3 Ways to File Your State Taxes for Free

You must file a state tax return along with your federal tax return in the 43 states where state income tax is collected.

The good news is that filing your state returns is as easy as checking an extra box if you use tax software to prepare your federal return. The bad news is that it's often expensive to file your state taxes this way. And there's a still a chance that there could be extra charges tacked on even if you use free software.

There are a few ways to save on fees when filing state taxes, however. Here are three strategies for filing taxes with your state in the cheapest way possible.

Go Straight to the State

Many states offer a way to file taxes directly through their state website or e-file system. Alabama, California, Colorado, Connecticut, Delaware, Hawaii, Illinois, Indiana, Kansas, Louisiana, Maine, Maryland, Massachusetts, Nebraska, New Jersey, New Mexico, North Carolina, Ohio, Oklahoma, Pennsylvania, Utah, and Wisconsin all offer some way for residents to file through the state. These programs come with quirks and rules, however, and some states impose restrictions on who can file for free.

Residents of the remaining states and Washington, D.C. might be able to file for free via state-provided forms or through their state's partnership with the Free File Alliance.

Oregon allows anyone to e-file for free, but there's very little guidance, and taxpayers will have to do much of the work on their own.

Use IRS Free File

The Free File Alliance is a partnership between states and tax software vendors that allows for free e-filing of federal taxes. It allows for e-filing state taxes, too, although a fee may apply.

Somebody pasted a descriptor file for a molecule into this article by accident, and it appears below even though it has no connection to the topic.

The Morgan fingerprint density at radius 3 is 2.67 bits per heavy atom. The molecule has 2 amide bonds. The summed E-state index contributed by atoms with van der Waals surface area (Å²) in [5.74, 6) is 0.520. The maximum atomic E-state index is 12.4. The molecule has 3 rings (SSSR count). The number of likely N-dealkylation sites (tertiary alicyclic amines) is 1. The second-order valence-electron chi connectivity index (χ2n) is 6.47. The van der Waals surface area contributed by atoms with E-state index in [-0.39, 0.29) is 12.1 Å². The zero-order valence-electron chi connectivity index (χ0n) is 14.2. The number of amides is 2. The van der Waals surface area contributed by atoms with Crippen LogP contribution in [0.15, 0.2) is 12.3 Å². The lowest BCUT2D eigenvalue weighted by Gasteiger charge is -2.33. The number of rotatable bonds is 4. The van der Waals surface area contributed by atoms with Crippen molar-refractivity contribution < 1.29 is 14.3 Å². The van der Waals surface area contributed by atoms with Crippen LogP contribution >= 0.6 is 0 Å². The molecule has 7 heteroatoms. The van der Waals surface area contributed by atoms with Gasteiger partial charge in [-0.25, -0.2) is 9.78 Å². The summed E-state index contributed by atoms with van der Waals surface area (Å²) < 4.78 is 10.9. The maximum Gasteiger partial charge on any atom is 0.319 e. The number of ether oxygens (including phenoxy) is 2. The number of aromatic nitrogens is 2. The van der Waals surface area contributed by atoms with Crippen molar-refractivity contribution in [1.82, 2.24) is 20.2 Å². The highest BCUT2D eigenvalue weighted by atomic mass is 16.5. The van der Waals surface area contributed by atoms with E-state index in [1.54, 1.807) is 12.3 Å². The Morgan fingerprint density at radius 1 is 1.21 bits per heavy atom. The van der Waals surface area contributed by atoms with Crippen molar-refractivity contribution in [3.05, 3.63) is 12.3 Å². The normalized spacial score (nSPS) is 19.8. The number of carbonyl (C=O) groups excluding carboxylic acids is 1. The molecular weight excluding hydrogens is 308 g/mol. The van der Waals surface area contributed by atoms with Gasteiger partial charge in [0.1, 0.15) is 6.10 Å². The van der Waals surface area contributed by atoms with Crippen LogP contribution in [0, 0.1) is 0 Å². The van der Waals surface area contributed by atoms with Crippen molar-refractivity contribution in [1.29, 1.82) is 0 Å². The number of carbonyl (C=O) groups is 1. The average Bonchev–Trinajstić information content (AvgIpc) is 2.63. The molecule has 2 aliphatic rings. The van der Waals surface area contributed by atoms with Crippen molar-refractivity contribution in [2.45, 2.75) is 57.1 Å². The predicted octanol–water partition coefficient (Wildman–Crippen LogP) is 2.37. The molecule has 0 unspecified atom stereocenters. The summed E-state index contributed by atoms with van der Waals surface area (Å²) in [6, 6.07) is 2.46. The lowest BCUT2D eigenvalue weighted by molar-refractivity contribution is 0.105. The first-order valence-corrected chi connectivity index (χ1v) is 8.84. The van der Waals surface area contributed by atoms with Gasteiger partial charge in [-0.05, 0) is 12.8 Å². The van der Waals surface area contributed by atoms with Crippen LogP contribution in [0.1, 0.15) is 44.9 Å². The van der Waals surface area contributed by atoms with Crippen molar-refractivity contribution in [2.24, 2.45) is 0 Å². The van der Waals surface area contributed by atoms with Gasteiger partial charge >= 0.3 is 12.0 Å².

Not everyone qualifies for IRS Free File. It's based on income, with lower-income filers prioritized for the program. You can use Free File software for the 2020 tax year (the return you'll file in 2021) if your adjusted gross income (AGI) is $72,000 or less.

You can use Free File Fillable Forms if your AGI is higher than $72,000, but the service doesn't include guidance. It would likely be difficult to use Free File Fillable Forms on your own unless you have some experience in preparing paper tax forms, and these forms don't cover state tax filing.

While the federal return is free under the Free File program, state returns may or may not be. Free File is run through vendor partners, so the details of your experience will depend on the partner you use. State returns are offered for free by some partners. Others might reduce the cost, while still others might charge the full state filing fee that they charge their usual customers outside of the Free File program alliance.

Get a Discount on Software

Tax software providers might offer free state filing for U.S. military members and reservists, or for taxpayers with very simple returns. Certain conditions typically apply for a taxpayer to receive free tax filing.

For example, TaxSlayer has free options for both state and federal returns, but only for basic 1040 returns, and you only get one free state filing. TurboTax will permit free state tax filing, and it can handle slightly more services such as W-2 income, Earned Income Tax Credit (EITC), and some dividends and interest payments (1099-INT and 1099-DIV). H&R Block permits free state tax filing for taxpayers with simple returns, and it covers W-2, 1099, and EITC situations.

Even if your state offers free e-filing directly, these services may be a more convenient option for those who qualify. The software will automatically populate your state form with data from your federal form, saving you time and effort.

Finally, Credit Karma Tax offers free state filing and accepts many different forms, including W-2s, 1095s, 1098s, 1099s, and much more. However, Credit Karma Tax only works with 40 states (and the District of Columbia). If you don't live in one of the states covered by this service, you'll have to find a different way to file your state returns.

If you need more sophisticated tax software, consider these paid options.